Touch up paint techniques...???

Discussion in 'Color is everything!' started by derek244, Sep 10, 2004.

  1. derek244

    derek244 ##$@@#!!!!

    I would like to know what touch up paint methods you guys use. I drive my car, therefore I get chips. I have a can of touch-up paint from the guy who sold me the car (and painted it reeeeaaal nice). No matter how small the brush/Q-tip/toothpick/ etc. is I can see the touched up area plain as day. The car is clearcoated metallic. Can I wet sand it after touching it up? What grit paper? Believe me, I am not going to attempt anything without the advice of the Buick Gods! :grin:
  2. derek244

    derek244 ##$@@#!!!!

    ttt....sorry I gotta get some advice!
  3. 1967 Big Buick

    1967 Big Buick One day at a time.

    touch up

    Here's the problem: When the reduced paint is sprayed through a gun it atomizes it and distributes the metalic randomly. Now when you try to dab some paint in a paint chip the metalic won't lay down the same way cause the paint is to thick. You can try adding some reducer to it,but it will take quite a few coats to cover it.( easy but time cunsuming process ). What i do, and it may seem extreme due to the amounts of chips, is put some tape down to protect the surrounding areas and spray it through the gun and wipe off the excess with some compund and then use clear fingernail polish to act as clearcoat. You don't have to tape perfectly just quickly tape it. It's the only way i find works the best without having the body shop do it for you. If the Paint gun isn't readily available try using one of those spray bomb containers that you buy at the auto parts and put your own paint in it. Don't forget to reduce the paint first. Hope this helps. They also have touch up brushes at the parts store designed for what your doing. There yellow in color.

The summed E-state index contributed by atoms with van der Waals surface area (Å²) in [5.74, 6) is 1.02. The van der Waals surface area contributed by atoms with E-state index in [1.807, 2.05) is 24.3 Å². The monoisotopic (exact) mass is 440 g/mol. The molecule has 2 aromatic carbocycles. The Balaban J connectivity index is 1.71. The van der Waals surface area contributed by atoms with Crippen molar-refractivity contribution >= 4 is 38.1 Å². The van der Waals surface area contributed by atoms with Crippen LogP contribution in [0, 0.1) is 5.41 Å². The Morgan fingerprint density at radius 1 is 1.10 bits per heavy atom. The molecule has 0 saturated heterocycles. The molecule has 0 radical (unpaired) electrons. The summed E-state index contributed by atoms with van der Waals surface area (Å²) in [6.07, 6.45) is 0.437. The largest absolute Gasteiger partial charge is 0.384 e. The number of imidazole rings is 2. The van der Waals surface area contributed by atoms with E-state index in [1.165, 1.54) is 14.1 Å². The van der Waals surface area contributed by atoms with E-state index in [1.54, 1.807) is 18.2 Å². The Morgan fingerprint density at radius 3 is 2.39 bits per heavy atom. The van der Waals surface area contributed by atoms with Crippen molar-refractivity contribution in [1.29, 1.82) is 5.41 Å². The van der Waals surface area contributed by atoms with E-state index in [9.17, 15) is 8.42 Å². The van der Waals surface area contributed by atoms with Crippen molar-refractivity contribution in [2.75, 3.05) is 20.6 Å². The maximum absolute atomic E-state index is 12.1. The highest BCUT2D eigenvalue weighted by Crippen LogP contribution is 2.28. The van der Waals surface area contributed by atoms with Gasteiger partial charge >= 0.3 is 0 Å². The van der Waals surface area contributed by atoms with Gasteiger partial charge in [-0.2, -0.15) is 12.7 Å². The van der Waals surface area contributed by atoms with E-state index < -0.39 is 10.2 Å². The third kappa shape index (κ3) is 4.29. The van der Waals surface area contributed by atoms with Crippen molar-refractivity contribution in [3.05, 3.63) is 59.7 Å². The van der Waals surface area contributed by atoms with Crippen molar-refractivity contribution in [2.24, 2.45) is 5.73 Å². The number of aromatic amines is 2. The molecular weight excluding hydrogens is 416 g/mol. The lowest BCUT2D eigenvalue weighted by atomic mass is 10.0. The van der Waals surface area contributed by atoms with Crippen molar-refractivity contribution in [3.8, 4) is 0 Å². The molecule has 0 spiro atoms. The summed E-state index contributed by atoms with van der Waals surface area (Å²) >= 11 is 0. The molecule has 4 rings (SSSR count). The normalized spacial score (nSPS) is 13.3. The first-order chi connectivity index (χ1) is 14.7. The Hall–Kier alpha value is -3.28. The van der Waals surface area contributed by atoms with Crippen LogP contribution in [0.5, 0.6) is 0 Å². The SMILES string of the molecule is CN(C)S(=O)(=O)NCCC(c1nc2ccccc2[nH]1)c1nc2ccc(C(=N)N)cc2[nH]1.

Good luck and have fun. :TU:
  4. The Chad

    The Chad Member

    I prefer to use an air brush for metallics, it's small uses very little paint and doesn't make much of a mess. It will take a little practice and playing with the air pressure to get the touch up to look good and match (air pressure makes a big difference on how the metallics lay and therefor the color).
  5. rayzer13

    rayzer13 Member

    My favorite touchup brush is a paper match if you tear it just right youll have just a few hairs and the paper retains enough paint. rember to shake the paint real good and if its in a pint or Qt. can use the lid and let it dry out a little bit. only put the paint in the chip try not to get it on the paint more than absolutly neesary if it gets to dry just put the lid back on and shake it agian it will probally take a few coats to fill the chip then wax the crap out of it.

    KELLY SONNABEND Well-Known Member

    air brush, or a paint gun if you turn the paint volumm almost off and the pattern as small as possible, and the air presure way up, the big trick i do is i will tape off the chip first and build it up with many light coats off primer, rattle can works fine , this sometimes takes several days, then i will wet sand and buff the the area just to get it level, then i spray just enough paint so it blends in, most of the time i am the only one that can see it, unless the light i just right.
  7. 2scoops

    2scoops Member

    touch up for a living!

    This method works well for most all colors! You must remember however that the more reflective the color the harder the touch-up will be to pull off!The trickiest color will be silver then gold and so on....Mix up one half your color in basecoat,typically one half color to one half reducer,then mix up a catalized clearcoat sans reducer,mix the two in a small waxless dixie cup or plastic container,one to one.Dab the stange brew into the chip or fill the scratch with a fine brush,walk away and let it flash for awhile then repeat until the fill is slightly higher than the surrounding area.Let dry,preferably over night,wet sand with your choice of paper.1000 then 1500 works well for me,then polish like you were wet sanding and polishing a new paint job.If given the proper dry time and applied correctly your results will be astonishing,you will have a hard time telling where the imperfection was!

Share This Page